LONDON – Britain’s North Sea Transition Authority (NSTA) has opened the U.K.’s first carbon storage licensing round, comprising 13 new offshore areas.
These are located off the coasts of Aberdeen, Teesside, Liverpool and Lincolnshire in the northern, central and southern North Sea and East Irish Sea, and they include saline aquifers and depleted oil and gas field storage opportunities.
NSTA expects to issue further rounds in the future, estimating that 100 CO2 stores could be needed to meet the U.K. government’s target of net-zero emissions by 2050.
The CO2 is then transported from where it was produced, via ship or through a pipeline, for storage offshore in deep-lying geological formations.
Areas on offer are said to provide appropriate conditions and proximity both to infrastructure that could be repurposed and industrial clusters pursuing carbon storage to help meet decarbonization aims.
The NSTA took into account issues such as co-location with offshore wind schemes, environmental concerns and potential overlaps with existing or future petroleum licenses.
Six carbon storage licenses are active on the U.K. Continental Shelf, which could collectively meet up to one-fifth of storage needs, the NSTA said, if they reach their maximum potential of up to 40 MM metric tons/year injection rates by the mid-2030s.
The application window for the new round closes on Sept.13, with any new licenses likely to be granted early next year. First CO2 injection could start within four to six years after licenses have been awarded.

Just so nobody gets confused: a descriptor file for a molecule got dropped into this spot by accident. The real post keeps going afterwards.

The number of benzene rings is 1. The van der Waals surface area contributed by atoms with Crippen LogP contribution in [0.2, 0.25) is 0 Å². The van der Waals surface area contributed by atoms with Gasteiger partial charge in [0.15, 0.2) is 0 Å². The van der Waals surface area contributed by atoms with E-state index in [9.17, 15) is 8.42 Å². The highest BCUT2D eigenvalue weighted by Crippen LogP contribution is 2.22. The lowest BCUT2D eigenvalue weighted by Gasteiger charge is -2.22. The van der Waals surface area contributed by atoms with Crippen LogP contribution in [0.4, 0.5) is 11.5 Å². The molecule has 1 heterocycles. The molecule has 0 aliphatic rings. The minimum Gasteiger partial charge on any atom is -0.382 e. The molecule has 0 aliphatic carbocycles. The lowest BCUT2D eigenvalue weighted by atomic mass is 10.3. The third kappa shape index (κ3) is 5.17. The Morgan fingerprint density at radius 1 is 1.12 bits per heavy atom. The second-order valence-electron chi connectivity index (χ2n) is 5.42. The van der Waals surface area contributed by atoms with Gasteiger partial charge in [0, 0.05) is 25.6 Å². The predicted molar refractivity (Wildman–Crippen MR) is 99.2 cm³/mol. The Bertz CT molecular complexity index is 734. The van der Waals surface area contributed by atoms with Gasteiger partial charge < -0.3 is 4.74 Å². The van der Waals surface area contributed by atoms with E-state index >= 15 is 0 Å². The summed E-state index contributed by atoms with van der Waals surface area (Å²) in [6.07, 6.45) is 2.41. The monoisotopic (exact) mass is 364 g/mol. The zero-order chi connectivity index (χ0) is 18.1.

However, successful bidders will need to obtain a lease from The Crown Estate or Crown Estate Scotland, depending on the location, before progressing their project.
The right skillset
Offshore Energies UK (OEUK) has endorsed the NSTA’s program, pointing out that developing CCS technologies was a critical part of last year’s North Sea Transition Deal, under which the offshore energy industry committed to work with the U.K. government to achieve net zero by 2050.
Will Webster, energy policy manager at OEUK, said CO2 storage technologies are critical for heavy industries, “which need a lot of energy and so produce a lot of CO2." This applies particularly to the cement and steel industries, petrochemical refineries and power generation.
“The U.K.’s oil and gas sector has a highly skilled workforce used to managing and transporting large volumes of gas safely, and they will have all the knowledge needed to make this technology work," Webster said. “This is a long-term project. We want to be able to store 50 MM metric tons/year by 2035 and continue expanding after that. That means we need a long-term commitment from government, a clear regulatory framework and business models that encourage early investment.”
Keith Wise, operations manager at OEUK, added: “Deploying CCUS will need the same range of skills and experience as the offshore oil and gas industry already possesses. That includes offshore engineering, geological and seismological sciences and many more. “